More high-achieving journalism graduates are working as journalists now than four years ago, new research has found.
A report for the National Council for the Training of Journalists has revealed 90pc of those who achieved the gold standard diploma on its accredited courses were working in journalism six to 10 months after finishing their course, compared to 86pc of those surveyed in 2015.
The independent research, commissioned by the NCTJ, has also revealed pay for graduates has increased since 2015 – with diploma graduates now receiving a median salary of £22,500, compared to £17,500 four years ago.
However, report author Mark Spilsbury also found that only 66pc of those surveyed in 2015 are still in a journalism-related job now, which “suggests some respondents who started their careers in journalism have left it for other careers, but that there has not been a compensating flow into journalism from those who started their career in other occupations.”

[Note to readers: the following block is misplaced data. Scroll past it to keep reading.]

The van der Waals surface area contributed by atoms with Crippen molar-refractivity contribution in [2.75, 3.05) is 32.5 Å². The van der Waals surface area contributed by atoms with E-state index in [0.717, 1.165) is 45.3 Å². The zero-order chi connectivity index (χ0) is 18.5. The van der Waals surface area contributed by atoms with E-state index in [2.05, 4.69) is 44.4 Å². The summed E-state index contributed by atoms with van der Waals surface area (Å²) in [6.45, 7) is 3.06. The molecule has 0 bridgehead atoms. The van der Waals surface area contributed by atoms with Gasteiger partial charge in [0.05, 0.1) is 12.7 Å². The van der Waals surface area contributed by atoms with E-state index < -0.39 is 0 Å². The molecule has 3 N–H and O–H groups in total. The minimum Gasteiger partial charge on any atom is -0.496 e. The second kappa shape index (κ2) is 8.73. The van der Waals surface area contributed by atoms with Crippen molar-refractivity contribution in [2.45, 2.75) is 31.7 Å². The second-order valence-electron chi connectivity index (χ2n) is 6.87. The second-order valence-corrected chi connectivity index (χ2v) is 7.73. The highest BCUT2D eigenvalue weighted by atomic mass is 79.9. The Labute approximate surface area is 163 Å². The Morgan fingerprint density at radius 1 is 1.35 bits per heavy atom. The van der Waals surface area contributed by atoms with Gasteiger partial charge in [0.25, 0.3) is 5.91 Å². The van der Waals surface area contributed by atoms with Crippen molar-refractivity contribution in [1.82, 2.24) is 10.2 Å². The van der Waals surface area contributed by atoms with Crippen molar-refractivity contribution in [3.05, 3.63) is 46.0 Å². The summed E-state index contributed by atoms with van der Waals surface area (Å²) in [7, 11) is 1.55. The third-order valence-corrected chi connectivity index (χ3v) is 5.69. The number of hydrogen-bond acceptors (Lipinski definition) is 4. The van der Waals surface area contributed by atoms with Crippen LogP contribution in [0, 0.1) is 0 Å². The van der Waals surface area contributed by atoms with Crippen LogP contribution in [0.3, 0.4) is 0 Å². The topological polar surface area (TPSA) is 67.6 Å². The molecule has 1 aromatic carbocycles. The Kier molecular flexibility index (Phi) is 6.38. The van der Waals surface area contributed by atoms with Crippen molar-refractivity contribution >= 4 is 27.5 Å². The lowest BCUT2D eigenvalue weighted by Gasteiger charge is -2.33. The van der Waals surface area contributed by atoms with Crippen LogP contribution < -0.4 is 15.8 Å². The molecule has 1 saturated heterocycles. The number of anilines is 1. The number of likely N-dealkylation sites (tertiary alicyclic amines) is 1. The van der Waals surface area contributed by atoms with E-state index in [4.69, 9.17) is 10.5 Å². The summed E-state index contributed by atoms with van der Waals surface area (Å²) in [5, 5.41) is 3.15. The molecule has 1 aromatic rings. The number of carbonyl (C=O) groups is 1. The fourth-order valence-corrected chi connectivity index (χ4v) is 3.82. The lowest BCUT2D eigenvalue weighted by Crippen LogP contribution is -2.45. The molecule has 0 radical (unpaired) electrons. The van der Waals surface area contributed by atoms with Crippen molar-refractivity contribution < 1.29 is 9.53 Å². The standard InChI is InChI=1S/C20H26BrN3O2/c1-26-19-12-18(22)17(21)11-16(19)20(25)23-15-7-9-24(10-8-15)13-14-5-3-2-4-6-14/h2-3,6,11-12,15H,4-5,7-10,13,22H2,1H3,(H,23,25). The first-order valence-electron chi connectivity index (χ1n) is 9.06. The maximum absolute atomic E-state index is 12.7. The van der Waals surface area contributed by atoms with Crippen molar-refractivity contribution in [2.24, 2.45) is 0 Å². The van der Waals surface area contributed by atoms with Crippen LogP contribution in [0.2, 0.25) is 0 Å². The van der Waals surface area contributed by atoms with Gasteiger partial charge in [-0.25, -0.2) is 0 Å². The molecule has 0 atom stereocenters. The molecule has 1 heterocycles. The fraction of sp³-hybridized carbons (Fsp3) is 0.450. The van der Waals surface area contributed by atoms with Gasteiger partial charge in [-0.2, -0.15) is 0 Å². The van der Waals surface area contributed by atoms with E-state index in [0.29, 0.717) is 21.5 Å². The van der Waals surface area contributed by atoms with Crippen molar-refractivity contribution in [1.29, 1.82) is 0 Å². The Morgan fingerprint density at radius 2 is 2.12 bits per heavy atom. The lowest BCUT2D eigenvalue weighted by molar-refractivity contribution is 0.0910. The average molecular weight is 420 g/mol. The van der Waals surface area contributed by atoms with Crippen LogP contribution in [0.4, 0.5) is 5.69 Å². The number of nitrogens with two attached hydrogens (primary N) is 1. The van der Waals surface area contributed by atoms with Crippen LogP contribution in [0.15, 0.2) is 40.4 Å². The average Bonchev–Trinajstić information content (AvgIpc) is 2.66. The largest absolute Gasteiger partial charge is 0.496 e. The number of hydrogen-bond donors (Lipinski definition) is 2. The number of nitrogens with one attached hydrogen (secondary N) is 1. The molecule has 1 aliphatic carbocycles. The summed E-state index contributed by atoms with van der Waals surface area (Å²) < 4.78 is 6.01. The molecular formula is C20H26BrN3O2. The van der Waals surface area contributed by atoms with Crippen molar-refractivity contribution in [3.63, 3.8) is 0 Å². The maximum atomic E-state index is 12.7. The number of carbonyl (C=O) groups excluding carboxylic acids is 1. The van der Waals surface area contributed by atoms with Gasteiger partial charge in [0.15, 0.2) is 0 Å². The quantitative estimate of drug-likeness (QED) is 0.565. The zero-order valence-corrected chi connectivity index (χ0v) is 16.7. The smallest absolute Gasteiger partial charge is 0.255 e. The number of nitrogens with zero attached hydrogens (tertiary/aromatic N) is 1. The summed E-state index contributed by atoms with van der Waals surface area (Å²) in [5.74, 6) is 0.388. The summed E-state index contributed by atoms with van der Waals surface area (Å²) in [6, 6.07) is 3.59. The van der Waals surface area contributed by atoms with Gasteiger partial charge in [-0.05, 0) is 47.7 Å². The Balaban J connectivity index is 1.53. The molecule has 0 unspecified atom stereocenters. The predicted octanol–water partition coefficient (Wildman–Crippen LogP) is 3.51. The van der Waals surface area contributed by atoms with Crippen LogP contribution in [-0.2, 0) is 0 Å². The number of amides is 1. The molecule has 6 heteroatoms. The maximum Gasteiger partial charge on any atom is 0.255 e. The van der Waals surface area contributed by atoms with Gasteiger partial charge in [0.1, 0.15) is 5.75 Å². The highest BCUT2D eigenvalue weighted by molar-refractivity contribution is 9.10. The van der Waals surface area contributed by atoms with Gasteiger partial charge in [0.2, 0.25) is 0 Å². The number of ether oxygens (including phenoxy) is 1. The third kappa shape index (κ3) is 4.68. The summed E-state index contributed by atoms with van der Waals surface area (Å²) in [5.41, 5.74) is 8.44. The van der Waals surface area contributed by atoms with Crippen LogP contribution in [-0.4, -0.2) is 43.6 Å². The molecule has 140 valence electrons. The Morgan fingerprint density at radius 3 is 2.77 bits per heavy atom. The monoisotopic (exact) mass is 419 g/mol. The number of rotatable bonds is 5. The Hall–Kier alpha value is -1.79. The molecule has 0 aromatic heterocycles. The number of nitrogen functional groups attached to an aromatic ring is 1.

Of the 187 people polled who graduated last year, 27pc were working in newspapers – down 3pc on 2015.
Thirteen percent were employed in the online and digital sector, with 15pc in magazines, 4pc in television and 4pc in radio.
Four-fifths of recent NCTJ students believe the Diploma in Journalism prepared them well for employment, including those not working in journalism-related jobs.
This figure rises to 92pc for those who attained the gold standard, which means they achieved A–C grades in all mandatory modules and 100 words per minute in the shorthand examination, or earned a minimum of 82 credits from their courses if they did not take shorthand.
Joanne Butcher, pictured, chief executive of the NCTJ, said: “Employability is one of the most important barometers of NCTJ accreditation. We’re conscious we set a very exacting standard which is challenging and rewarding.
“We are delighted those who completed the Diploma in Journalism, and particularly those who achieved the gold standard, have such a fantastic record for getting the journalism jobs they’ve worked so hard for.”
The full report can be viewed here.